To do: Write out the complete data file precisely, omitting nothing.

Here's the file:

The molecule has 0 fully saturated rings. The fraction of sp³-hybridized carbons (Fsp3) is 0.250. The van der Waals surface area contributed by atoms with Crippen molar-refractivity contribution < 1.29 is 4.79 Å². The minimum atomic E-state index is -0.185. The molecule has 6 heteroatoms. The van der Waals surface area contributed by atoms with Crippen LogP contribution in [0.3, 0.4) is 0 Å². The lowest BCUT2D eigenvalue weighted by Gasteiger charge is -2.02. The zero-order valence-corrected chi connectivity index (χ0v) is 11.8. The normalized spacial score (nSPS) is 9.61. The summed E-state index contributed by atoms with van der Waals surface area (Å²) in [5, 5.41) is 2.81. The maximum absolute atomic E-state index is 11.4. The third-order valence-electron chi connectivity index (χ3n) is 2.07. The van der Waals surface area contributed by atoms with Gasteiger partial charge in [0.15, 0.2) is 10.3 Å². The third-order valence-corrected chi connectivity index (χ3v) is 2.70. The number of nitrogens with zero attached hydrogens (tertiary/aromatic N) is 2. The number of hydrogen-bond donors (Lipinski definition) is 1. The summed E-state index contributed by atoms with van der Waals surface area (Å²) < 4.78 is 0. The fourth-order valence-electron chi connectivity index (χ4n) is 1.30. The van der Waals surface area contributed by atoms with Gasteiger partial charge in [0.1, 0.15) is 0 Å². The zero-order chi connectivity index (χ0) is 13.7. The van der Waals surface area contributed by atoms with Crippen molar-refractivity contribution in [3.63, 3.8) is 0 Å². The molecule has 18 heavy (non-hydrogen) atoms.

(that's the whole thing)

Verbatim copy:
The molecule has 0 fully saturated rings. The fraction of sp³-hybridized carbons (Fsp3) is 0.250. The van der Waals surface area contributed by atoms with Crippen molar-refractivity contribution < 1.29 is 4.79 Å². The minimum atomic E-state index is -0.185. The molecule has 6 heteroatoms. The van der Waals surface area contributed by atoms with Crippen LogP contribution in [0.3, 0.4) is 0 Å². The lowest BCUT2D eigenvalue weighted by Gasteiger charge is -2.02. The zero-order valence-corrected chi connectivity index (χ0v) is 11.8. The normalized spacial score (nSPS) is 9.61. The summed E-state index contributed by atoms with van der Waals surface area (Å²) in [5, 5.41) is 2.81. The maximum absolute atomic E-state index is 11.4. The third-order valence-electron chi connectivity index (χ3n) is 2.07. The van der Waals surface area contributed by atoms with Gasteiger partial charge in [0.15, 0.2) is 10.3 Å². The third-order valence-corrected chi connectivity index (χ3v) is 2.70. The number of nitrogens with zero attached hydrogens (tertiary/aromatic N) is 2. The number of hydrogen-bond donors (Lipinski definition) is 1. The summed E-state index contributed by atoms with van der Waals surface area (Å²) < 4.78 is 0. The fourth-order valence-electron chi connectivity index (χ4n) is 1.30. The van der Waals surface area contributed by atoms with Gasteiger partial charge in [0.1, 0.15) is 0 Å². The zero-order chi connectivity index (χ0) is 13.7. The van der Waals surface area contributed by atoms with Crippen molar-refractivity contribution in [3.63, 3.8) is 0 Å². The molecule has 18 heavy (non-hydrogen) atoms.